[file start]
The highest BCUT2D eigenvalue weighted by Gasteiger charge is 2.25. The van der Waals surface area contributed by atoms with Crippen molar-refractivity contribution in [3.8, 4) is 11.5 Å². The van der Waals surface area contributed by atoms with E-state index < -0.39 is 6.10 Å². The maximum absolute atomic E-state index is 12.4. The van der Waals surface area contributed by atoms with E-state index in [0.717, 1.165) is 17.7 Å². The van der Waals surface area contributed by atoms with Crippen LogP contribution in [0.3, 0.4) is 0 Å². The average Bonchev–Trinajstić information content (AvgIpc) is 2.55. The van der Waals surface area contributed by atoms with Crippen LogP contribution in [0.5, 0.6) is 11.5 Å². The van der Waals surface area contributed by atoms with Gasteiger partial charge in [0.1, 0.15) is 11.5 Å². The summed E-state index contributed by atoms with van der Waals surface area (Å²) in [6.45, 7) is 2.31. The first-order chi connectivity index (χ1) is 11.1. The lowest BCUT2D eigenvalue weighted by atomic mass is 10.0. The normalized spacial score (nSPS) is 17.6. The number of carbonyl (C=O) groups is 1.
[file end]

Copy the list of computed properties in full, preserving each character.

The highest BCUT2D eigenvalue weighted by Gasteiger charge is 2.25. The van der Waals surface area contributed by atoms with Crippen molar-refractivity contribution in [3.8, 4) is 11.5 Å². The van der Waals surface area contributed by atoms with E-state index < -0.39 is 6.10 Å². The maximum absolute atomic E-state index is 12.4. The van der Waals surface area contributed by atoms with E-state index in [0.717, 1.165) is 17.7 Å². The van der Waals surface area contributed by atoms with Crippen LogP contribution in [0.3, 0.4) is 0 Å². The average Bonchev–Trinajstić information content (AvgIpc) is 2.55. The van der Waals surface area contributed by atoms with Crippen LogP contribution in [0.5, 0.6) is 11.5 Å². The van der Waals surface area contributed by atoms with Gasteiger partial charge in [0.1, 0.15) is 11.5 Å². The summed E-state index contributed by atoms with van der Waals surface area (Å²) in [6.45, 7) is 2.31. The first-order chi connectivity index (χ1) is 11.1. The lowest BCUT2D eigenvalue weighted by atomic mass is 10.0. The normalized spacial score (nSPS) is 17.6. The number of carbonyl (C=O) groups is 1.